At times these riders even risk their lives to get on the highest step of the podium. They jostle each other, then the second place riders try to edge ahead, but the leaders swerve to avoid the maneuvers. A slight touch at such an extreme speed – these machines can hit up to 320 kph – can bring death.
So, while steady arms and quick reflexes are key, their equipment can also make the difference between a scratch and a broken bone. Their elite leather suits are made of kangaroo skin, which is more resistant at impact, flexible and weighs less than cowhide. Some, like those produced by Dainese, even have an airbag system that blows up after an abrupt movement, protecting racers before they hit the ground.
Riders have approximately four suits per race weekend. They are kept in large trucks of the clothing producers, which are also one of their sponsors, where a small crew mend them and keep them clean of the gas fumes that mingle with sweat on these full body protectors, which can weigh six kilos.
When the suits aren’t enough, doctors and physiotherapists of the Clinica Mobile cure riders’ injuries with physiotherapy or operations and even prepare them with physiotherapeutic massages during the race weekend.
“It became an altar where the racer celebrates the magnificent ritual to rise from the fractures, the illnesses and wounds, to continue follow their dreams,” said Dr. Claudio Costa, founder of the Mobile Clinic.
Costa was brought up on the tracks. He has lived his whole life surrounded by the rumble of engines. As a child he followed his father, the inventor of the Imola racetrack in Italy, to the circuits. As he grew, he realized that there was no appropriate medical assistance for the riders, so he founded in 1977 his small hospital on wheels.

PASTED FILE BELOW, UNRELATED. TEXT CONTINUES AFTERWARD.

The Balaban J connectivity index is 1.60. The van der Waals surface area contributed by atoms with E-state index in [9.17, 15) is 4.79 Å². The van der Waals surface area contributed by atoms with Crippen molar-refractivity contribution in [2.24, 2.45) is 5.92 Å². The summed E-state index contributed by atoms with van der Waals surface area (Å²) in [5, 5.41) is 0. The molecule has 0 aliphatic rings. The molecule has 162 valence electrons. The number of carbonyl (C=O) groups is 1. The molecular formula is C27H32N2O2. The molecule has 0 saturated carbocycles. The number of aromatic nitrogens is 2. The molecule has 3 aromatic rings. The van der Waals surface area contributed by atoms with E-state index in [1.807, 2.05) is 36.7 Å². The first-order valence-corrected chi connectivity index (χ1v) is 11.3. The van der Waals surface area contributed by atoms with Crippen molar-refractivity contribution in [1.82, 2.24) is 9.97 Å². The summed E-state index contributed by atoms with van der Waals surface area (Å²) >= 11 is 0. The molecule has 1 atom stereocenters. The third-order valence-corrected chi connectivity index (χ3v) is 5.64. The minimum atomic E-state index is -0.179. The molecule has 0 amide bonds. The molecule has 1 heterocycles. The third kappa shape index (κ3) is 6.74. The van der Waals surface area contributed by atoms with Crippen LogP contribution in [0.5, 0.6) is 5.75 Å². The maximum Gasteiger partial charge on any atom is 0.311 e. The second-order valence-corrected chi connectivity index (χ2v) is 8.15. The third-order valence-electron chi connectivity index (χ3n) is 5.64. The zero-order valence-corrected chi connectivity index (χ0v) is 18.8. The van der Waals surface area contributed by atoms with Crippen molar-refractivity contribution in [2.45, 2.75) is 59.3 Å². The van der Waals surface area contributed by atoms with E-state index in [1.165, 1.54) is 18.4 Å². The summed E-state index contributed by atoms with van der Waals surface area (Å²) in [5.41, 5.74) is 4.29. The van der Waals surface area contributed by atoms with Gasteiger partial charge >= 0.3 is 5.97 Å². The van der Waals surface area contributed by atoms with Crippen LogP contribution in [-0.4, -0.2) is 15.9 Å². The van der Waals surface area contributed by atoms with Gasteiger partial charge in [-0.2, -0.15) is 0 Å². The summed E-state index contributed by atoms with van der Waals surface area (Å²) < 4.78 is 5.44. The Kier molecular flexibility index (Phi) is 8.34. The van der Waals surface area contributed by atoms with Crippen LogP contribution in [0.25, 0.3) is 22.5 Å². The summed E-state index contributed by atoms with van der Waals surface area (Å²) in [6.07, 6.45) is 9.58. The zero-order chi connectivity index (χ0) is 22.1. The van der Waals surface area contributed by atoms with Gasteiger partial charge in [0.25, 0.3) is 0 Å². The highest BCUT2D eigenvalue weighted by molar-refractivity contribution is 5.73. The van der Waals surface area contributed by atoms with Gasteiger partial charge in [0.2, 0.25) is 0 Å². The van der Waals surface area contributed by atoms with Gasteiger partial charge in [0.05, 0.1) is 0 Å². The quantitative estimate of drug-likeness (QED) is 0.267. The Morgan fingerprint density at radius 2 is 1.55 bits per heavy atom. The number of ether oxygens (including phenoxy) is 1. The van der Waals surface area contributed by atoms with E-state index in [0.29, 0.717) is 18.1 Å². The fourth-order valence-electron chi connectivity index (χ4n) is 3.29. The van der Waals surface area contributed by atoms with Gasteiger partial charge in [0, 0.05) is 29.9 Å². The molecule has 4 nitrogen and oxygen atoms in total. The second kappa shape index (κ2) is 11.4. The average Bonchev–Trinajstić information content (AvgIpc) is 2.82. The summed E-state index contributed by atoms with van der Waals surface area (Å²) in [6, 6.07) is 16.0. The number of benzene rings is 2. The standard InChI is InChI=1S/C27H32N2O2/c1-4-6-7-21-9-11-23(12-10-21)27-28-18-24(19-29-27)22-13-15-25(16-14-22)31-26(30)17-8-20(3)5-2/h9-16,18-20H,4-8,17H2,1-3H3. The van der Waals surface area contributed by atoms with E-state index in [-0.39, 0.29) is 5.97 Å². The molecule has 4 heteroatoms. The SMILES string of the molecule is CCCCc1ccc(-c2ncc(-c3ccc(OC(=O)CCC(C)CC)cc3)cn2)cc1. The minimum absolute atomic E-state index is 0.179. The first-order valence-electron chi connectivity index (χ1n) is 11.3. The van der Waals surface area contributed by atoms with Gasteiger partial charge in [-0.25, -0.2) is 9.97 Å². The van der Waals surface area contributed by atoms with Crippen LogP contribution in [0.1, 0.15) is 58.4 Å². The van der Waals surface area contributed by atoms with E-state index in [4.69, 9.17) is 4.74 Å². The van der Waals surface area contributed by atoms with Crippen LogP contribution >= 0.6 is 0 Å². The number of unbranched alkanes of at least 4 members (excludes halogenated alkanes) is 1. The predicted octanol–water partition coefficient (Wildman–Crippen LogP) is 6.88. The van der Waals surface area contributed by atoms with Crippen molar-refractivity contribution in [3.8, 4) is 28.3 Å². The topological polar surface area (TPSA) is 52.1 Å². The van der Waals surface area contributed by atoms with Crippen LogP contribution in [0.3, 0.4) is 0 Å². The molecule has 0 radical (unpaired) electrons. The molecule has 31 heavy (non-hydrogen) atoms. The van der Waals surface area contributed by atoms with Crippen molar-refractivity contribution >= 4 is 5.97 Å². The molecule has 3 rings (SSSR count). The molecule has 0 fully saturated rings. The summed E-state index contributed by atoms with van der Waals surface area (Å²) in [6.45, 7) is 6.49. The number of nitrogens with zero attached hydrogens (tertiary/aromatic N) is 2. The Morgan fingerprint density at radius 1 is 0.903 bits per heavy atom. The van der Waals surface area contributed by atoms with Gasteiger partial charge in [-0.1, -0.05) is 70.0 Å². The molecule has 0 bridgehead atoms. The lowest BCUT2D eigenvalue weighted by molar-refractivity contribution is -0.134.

He says he would not leave his heroes behind for any reason at all. During the 18 weekends the Clinica Mobile is operational, it is packed with riders who get kinks out of their backs, burns treated and laser treatments for their muscles.
Costa was present the whole week with his Clinica Mobile at the Circuit de la Comunitat Valenciana Ricardo Tormo in Spain, this November, where the last race of the championship was held. More than 100,000 fans from all over the world had their eyes on Marquez. He was about to become the youngest rider ever to win the MotoGP world championship, unless Lorenzo could redeem his title.
It was a thrilling start, as the three battled each other for the lead. With nearly each corner, they vied for first position. At one point, Pedrosa was almost thrown off his bike after elbowing with Lorenzo.
After quietly observing the two jostle one another, Marquez made a smart move. Roughly halfway through the race, he let Lorenzo and Pedrosa overtake him. By doing so, he avoided a battle and the rise of falling. So although he past the finish line third, the 20-year-old still won his first ever world championship title.
The season ended with an improvised dance on the podium by Marquez, whose smile and warmth of a naturally charismatic young man will stay in the minds of everybody during the long winter break. However, now that his fame has increased tremendously, he says it is important for him to keep his feet on the ground. Or better, on his bike.
“For me everything is the same. To be a world champion is something special, but anyways, I will try to be the same guy.”